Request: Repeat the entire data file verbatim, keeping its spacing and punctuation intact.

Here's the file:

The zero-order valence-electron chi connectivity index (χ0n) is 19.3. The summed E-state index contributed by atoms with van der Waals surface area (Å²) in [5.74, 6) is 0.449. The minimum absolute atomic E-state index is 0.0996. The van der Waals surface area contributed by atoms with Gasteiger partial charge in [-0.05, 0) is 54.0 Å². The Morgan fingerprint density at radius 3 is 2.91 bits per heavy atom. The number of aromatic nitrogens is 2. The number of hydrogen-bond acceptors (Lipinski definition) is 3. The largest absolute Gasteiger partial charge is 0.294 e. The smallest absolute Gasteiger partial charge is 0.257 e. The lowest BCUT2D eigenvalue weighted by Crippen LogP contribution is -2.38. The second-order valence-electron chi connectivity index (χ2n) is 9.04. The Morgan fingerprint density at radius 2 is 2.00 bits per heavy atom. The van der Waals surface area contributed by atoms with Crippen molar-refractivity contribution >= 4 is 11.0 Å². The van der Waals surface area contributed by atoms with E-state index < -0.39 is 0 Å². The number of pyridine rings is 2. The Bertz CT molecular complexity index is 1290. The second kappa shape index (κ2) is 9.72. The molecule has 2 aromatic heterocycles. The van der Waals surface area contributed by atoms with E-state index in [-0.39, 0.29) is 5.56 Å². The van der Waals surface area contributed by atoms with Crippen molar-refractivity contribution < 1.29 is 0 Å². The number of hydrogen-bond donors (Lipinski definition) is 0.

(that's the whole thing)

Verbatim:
The zero-order valence-electron chi connectivity index (χ0n) is 19.3. The summed E-state index contributed by atoms with van der Waals surface area (Å²) in [5.74, 6) is 0.449. The minimum absolute atomic E-state index is 0.0996. The van der Waals surface area contributed by atoms with Gasteiger partial charge in [-0.05, 0) is 54.0 Å². The Morgan fingerprint density at radius 3 is 2.91 bits per heavy atom. The number of aromatic nitrogens is 2. The number of hydrogen-bond acceptors (Lipinski definition) is 3. The largest absolute Gasteiger partial charge is 0.294 e. The smallest absolute Gasteiger partial charge is 0.257 e. The lowest BCUT2D eigenvalue weighted by Crippen LogP contribution is -2.38. The second-order valence-electron chi connectivity index (χ2n) is 9.04. The Morgan fingerprint density at radius 2 is 2.00 bits per heavy atom. The van der Waals surface area contributed by atoms with Crippen molar-refractivity contribution >= 4 is 11.0 Å². The van der Waals surface area contributed by atoms with E-state index < -0.39 is 0 Å². The number of pyridine rings is 2. The Bertz CT molecular complexity index is 1290. The second kappa shape index (κ2) is 9.72. The molecule has 2 aromatic heterocycles. The van der Waals surface area contributed by atoms with E-state index in [-0.39, 0.29) is 5.56 Å². The van der Waals surface area contributed by atoms with Crippen molar-refractivity contribution < 1.29 is 0 Å². The number of hydrogen-bond donors (Lipinski definition) is 0.